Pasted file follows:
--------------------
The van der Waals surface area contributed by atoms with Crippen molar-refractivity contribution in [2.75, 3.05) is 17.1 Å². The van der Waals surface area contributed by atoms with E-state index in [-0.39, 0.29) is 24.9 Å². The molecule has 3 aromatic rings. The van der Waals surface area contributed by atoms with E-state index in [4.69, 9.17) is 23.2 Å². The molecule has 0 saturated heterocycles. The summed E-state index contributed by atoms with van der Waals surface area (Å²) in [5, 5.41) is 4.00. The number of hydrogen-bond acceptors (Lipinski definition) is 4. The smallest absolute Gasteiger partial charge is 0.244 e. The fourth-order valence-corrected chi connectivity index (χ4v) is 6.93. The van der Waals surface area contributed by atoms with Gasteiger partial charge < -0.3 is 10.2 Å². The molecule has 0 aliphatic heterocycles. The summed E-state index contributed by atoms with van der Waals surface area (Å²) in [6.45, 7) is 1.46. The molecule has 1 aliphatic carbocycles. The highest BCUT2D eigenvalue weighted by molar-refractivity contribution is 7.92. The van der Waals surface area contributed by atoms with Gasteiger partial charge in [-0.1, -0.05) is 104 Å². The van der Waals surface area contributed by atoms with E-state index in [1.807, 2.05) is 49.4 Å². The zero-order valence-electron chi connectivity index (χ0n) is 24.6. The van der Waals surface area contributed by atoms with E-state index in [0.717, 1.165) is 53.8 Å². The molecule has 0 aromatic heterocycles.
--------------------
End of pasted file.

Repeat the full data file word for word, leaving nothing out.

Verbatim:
The van der Waals surface area contributed by atoms with Crippen molar-refractivity contribution in [2.75, 3.05) is 17.1 Å². The van der Waals surface area contributed by atoms with E-state index in [-0.39, 0.29) is 24.9 Å². The molecule has 3 aromatic rings. The van der Waals surface area contributed by atoms with E-state index in [4.69, 9.17) is 23.2 Å². The molecule has 0 saturated heterocycles. The summed E-state index contributed by atoms with van der Waals surface area (Å²) in [5, 5.41) is 4.00. The number of hydrogen-bond acceptors (Lipinski definition) is 4. The smallest absolute Gasteiger partial charge is 0.244 e. The fourth-order valence-corrected chi connectivity index (χ4v) is 6.93. The van der Waals surface area contributed by atoms with Gasteiger partial charge < -0.3 is 10.2 Å². The molecule has 0 aliphatic heterocycles. The summed E-state index contributed by atoms with van der Waals surface area (Å²) in [6.45, 7) is 1.46. The molecule has 1 aliphatic carbocycles. The highest BCUT2D eigenvalue weighted by molar-refractivity contribution is 7.92. The van der Waals surface area contributed by atoms with Gasteiger partial charge in [-0.1, -0.05) is 104 Å². The van der Waals surface area contributed by atoms with E-state index in [1.807, 2.05) is 49.4 Å². The zero-order valence-electron chi connectivity index (χ0n) is 24.6. The van der Waals surface area contributed by atoms with E-state index in [0.717, 1.165) is 53.8 Å². The molecule has 0 aromatic heterocycles.